Every year, New England’s harsh winter weather takes a toll on the region’s roadways, bridges and tunnels. And the salt used to de-ice road surfaces not only damages concrete foundations and pavements, but it can also corrode steel structures and the underside of vehicles, creating costly problems for motorists, cities and states.
To address the issue, the U.S. Department of Transportation (DOT)
recently awarded a five-year, $14 million grant to a partnership of faculty and student researchers from UMass Lowell, the University of Maine, the University of Connecticut, the University of Vermont, the University of Rhode Island and Western New England University to create a regional research and development center to study ways to extend the lifespan of New England’s transportation network.
Called the Transportation Infrastructure Durability Center (TIDC), its goal is to improve the durability, resiliency and longevity of transportation infrastructure for New England through research collaboration between academia and the transportation industry.
“Working hand-in-hand with this new center will be an advisory board from state transportation departments and professional organizations to guide the group’s focus and ensure practical applications are brought to market,” says Assoc. Prof. Tzuyang Yu
of the Department of Civil and Environmental Engineering
, who is the principal investigator (PI) for UMass Lowell.
The researchers hope improvements in the nation’s civil infrastructure will result in lower maintenance costs for roads, bridges and cars, as well as enhanced safety, decreased traffic delays and accidents, reduced fuel consumption and reduced carbon emissions as a result of improved traffic flow.
The university’s share in the DOT funding is $535,000 for the first year, with UMaine as the project’s overall lead institution (headed by civil engineering Prof. Habib Dagher).
A Pressing Infrastructure Need
According to the 2017 Infrastructure Report Card
of the American Society of Civil Engineers (ASCE), one out of every five miles of highway pavement in the country is in poor condition, and the roads have a significant and increasing backlog of rehabilitation needs.
“The U.S. has been underfunding its highway system for years, resulting in a $836 billion backlog of highway and bridge capital needs. The bulk of the backlog ($420 billion) is in repairing existing highways, while $123 billion is needed for bridge repair, $167 billion for system expansion and $126 billion for system enhancement,” states the ASCE report.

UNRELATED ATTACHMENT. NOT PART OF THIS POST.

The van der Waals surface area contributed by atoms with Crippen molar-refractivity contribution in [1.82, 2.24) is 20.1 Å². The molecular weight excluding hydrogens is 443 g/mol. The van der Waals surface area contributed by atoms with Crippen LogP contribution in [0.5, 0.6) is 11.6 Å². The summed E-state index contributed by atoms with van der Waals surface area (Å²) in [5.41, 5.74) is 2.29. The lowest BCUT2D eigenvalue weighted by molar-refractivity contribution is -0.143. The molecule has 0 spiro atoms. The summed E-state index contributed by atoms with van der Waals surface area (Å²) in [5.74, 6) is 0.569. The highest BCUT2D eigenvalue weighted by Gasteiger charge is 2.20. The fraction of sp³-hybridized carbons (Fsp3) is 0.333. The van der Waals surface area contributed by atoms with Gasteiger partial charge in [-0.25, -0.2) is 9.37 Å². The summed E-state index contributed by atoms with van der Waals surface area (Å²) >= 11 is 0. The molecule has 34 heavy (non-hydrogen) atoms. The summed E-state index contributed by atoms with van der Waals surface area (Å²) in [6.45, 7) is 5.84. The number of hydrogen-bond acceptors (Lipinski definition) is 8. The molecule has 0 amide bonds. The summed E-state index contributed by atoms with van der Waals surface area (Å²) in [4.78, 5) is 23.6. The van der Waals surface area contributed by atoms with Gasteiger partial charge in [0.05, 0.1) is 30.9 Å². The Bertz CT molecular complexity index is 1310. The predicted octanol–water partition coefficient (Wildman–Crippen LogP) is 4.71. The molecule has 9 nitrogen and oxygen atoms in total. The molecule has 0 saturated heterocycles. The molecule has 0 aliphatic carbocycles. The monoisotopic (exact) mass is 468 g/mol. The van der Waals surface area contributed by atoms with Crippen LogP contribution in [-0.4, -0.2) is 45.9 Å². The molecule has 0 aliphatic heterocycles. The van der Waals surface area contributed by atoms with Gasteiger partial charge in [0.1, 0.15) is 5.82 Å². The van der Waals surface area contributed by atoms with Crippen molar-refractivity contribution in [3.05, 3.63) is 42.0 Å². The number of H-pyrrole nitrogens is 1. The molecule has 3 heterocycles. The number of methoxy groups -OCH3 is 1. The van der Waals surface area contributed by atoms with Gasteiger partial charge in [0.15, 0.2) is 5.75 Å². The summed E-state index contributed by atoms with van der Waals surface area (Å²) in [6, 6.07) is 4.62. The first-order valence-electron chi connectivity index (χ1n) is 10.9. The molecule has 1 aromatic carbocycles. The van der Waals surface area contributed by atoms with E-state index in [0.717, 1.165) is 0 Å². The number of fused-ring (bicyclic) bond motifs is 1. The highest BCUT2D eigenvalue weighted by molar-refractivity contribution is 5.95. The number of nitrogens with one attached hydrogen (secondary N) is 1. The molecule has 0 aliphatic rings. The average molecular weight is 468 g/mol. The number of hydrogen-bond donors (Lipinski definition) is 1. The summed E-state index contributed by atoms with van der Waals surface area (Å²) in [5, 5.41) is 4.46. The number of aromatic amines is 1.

That is why the Durability Center’s goal is to advance new cutting-edge technologies that will reduce cost and improve the overall health of the region’s transportation infrastructure and that can be applied throughout the U.S., Yu says.
“Essentially, the center will develop more efficient and effective sensing, monitoring and assessment technologies for our aging infrastructure, create new construction materials for better performance, longevity and sustainability and develop new platforms for automated/connected vehicles to achieve the project’s goals of more durable transportation infrastructure and better asset and performance management,” he notes. “In other words, we will not only study conceptual strategies, but also develop technologies that are applicable in the field.”
Last year, Yu, Wang, civil engineering Prof. Pradeep Kurup
and researchers from Saint-Gobain Corp. in Northborough were awarded $853,000 in funding by the Advanced Functional Fabrics of America (AFFOA) to create textiles integrated with optical fibers and sensors
. These fabrics are to be applied to underground structures such as pipelines and superstructures such as bridges to monitor their health and integrity and to detect strain or cracks in their early stages, thereby minimizing repair costs, environmental impacts and disruptions to people’s lives and businesses.
Yu says such advanced functional fabrics could play a role in the work TIDC is doing by helping to improve the safety and reliability of the transportation infrastructure. Early detection of faulty structures or failing systems could help avert disaster, he says.
“The overpressurization of gas pipelines, like what had happened recently in Lawrence, Andover and North Andover that resulted in tragic house explosions and fires, could have been prevented if such distributed sensing textiles were in place beforehand,” says Yu, who is the PI for the project with AFFOA.